First is the timing. With the economy problems, travel budgets are shrinking. The technologies to be used are easily accessible and widely varied. People are taking a serious interest in education and distance education. That interest is starting to wane due to other pressures. So, having a digital conference, possibly with a physical location, could start a wave of accessibility to learning conferences. With some interest in pushing the conference model into the Web 2.0 and other interests in improving conferences, now could very well be the best time for such an experiment

Second is the draw. The Bava is a collection of creations by Jim Groom, who has plenty of contacts and could likely draw a crowd. That means the first event could be a big success. That would increase the chances of other conferences following suit. It also means that the word would spread, where if I were to try to do this there wouldn’t be the draw to make it work.

Third is the accessibility. Jim is a serious advocate of accessibility in learning, be it in tools, materials, opportunities or software. So I don’t doubt he would try to make the Bavacon accessible to the masses. This also came out of a discussion on not being able to attend conferences and events, so it isn’t just Jim’s ideals. It’s also the direction this thing started in.

Fourth is the potential. This is where it becomes important. The timing of this could make this a big event in the learning circles. The draw of him and his contacts could add to the bigness of the event. An accessible learning conference would mean that teachers, educators, students and the masses could attend. Together that makes for a potentially huge event where students, teachers and policy makers can attend and possibly participate. Yet that is just the tip of the ice burg.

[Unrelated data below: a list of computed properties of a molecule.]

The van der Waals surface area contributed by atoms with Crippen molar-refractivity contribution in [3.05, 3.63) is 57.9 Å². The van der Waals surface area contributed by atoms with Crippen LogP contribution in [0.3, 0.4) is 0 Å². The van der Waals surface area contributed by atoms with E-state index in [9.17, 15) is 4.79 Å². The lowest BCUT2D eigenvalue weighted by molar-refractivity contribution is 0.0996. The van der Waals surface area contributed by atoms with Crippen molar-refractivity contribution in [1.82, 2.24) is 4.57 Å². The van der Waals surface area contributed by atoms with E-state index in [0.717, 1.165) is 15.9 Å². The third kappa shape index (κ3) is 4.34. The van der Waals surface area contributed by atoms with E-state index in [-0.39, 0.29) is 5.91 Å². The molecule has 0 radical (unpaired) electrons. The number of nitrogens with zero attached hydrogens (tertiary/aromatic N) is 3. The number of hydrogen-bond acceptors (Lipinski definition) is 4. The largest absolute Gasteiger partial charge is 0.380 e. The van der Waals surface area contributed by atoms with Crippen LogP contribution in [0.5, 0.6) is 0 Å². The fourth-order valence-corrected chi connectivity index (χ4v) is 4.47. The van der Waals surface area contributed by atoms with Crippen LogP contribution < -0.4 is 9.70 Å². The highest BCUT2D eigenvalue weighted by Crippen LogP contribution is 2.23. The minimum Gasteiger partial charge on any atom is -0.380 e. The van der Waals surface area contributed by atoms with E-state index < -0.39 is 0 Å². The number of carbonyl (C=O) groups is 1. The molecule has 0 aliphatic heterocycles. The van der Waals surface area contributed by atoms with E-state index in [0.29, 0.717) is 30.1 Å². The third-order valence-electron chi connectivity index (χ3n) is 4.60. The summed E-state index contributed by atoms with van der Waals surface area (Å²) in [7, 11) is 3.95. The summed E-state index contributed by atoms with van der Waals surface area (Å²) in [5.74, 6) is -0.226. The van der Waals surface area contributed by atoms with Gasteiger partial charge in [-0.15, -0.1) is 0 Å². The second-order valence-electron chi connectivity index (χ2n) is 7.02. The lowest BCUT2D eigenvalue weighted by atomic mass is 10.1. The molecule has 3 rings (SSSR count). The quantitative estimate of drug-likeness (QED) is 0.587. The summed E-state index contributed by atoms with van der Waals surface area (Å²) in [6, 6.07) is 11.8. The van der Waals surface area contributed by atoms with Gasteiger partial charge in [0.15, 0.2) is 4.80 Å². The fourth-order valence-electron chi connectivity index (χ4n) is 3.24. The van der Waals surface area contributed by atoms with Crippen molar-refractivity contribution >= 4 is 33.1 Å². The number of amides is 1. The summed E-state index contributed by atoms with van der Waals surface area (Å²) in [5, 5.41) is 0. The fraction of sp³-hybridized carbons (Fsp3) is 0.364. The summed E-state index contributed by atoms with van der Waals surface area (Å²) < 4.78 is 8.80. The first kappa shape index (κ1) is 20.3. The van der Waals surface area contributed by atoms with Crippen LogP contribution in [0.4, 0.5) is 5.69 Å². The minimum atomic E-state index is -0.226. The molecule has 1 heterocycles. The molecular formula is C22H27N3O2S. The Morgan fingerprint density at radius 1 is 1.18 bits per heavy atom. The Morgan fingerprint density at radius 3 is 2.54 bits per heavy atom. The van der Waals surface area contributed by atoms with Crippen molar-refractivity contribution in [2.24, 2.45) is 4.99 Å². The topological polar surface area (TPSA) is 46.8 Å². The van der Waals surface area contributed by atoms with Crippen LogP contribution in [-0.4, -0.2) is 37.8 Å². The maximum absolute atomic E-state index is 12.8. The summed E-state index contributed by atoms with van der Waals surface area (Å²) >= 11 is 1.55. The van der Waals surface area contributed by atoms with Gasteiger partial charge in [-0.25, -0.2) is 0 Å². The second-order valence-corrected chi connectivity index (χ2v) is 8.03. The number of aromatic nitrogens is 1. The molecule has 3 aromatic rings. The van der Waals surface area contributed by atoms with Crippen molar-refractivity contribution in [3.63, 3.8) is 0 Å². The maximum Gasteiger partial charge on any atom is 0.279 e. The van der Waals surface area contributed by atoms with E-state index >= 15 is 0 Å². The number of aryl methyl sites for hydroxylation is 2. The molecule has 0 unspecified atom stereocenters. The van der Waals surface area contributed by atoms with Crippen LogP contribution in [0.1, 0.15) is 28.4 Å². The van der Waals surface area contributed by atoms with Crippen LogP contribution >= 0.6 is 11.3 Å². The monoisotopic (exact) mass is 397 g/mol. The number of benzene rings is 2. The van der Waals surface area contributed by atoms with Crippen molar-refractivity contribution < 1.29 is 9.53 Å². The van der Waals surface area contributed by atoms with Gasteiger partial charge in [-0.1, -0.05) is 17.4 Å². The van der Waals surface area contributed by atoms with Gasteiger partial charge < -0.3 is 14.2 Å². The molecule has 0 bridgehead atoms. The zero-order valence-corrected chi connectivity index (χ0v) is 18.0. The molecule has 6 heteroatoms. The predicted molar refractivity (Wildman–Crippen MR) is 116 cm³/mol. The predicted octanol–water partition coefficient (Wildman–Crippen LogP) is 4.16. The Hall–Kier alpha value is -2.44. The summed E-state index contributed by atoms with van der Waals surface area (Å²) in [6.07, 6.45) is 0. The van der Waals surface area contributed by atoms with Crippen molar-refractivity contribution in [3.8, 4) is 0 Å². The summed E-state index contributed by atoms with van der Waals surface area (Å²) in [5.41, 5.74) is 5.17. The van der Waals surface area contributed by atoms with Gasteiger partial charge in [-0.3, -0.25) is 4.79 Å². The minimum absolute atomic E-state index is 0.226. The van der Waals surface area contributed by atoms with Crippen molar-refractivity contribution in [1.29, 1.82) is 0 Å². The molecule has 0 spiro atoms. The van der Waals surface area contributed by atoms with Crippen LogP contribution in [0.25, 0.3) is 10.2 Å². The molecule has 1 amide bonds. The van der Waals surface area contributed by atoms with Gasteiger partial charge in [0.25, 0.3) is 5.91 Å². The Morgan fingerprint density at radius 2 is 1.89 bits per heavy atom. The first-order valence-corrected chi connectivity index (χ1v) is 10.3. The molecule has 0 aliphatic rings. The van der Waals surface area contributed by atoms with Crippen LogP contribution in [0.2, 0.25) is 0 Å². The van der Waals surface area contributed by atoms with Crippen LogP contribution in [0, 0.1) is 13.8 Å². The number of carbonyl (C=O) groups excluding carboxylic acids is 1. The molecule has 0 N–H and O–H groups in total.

Local viewings and discussions are a possibility. In a single chat room it is hard to deal with 50 or more people. Yet if you have up to around 20 people in a discussion it is entirely possible.

Live and archived videos, twitter, RSS feeds, live and archived audio, chat rooms and live physical viewings or the video with discussion sessions afterward are all possibilities. That’s all interaction and starting conversations.

The fact is, I think Steven is right about so many points, save the one where I might be the draw and impetus for such an event. What it could and should be is a collective happening that is distributed and would push a whole bunch of people to think about how we might be able to bring people together for a kind of focused learning party that is not dependent on geographic space. I think it would have to be an event for creativity and performance, not papers and research. We could synch our twitter accounts and watch films “together,” a model I saw here and thought was brilliant. We could get a venue in Second Life and perform our work—I was inspired by NMC’s Second Life conference “Rock the Academy” for the possibilities here this past November. We could create mashups, art, poetry and the like in a distributed space that syndicates into a site over the course of a specific period of time, and what else….? I don’t know, the ideas would have to be generated by everyone, and would be a large part of why this would be valuable. Namely, imagining ways to create these personal and social communions online at specific times and places throughout the distributed web. One thing I am pretty sure of, however, is that it would have to be free, open, and archivable with everything that was created and captured made freely available with an open license. Moreover, it would take a number of people interested and able to make this idea a reality.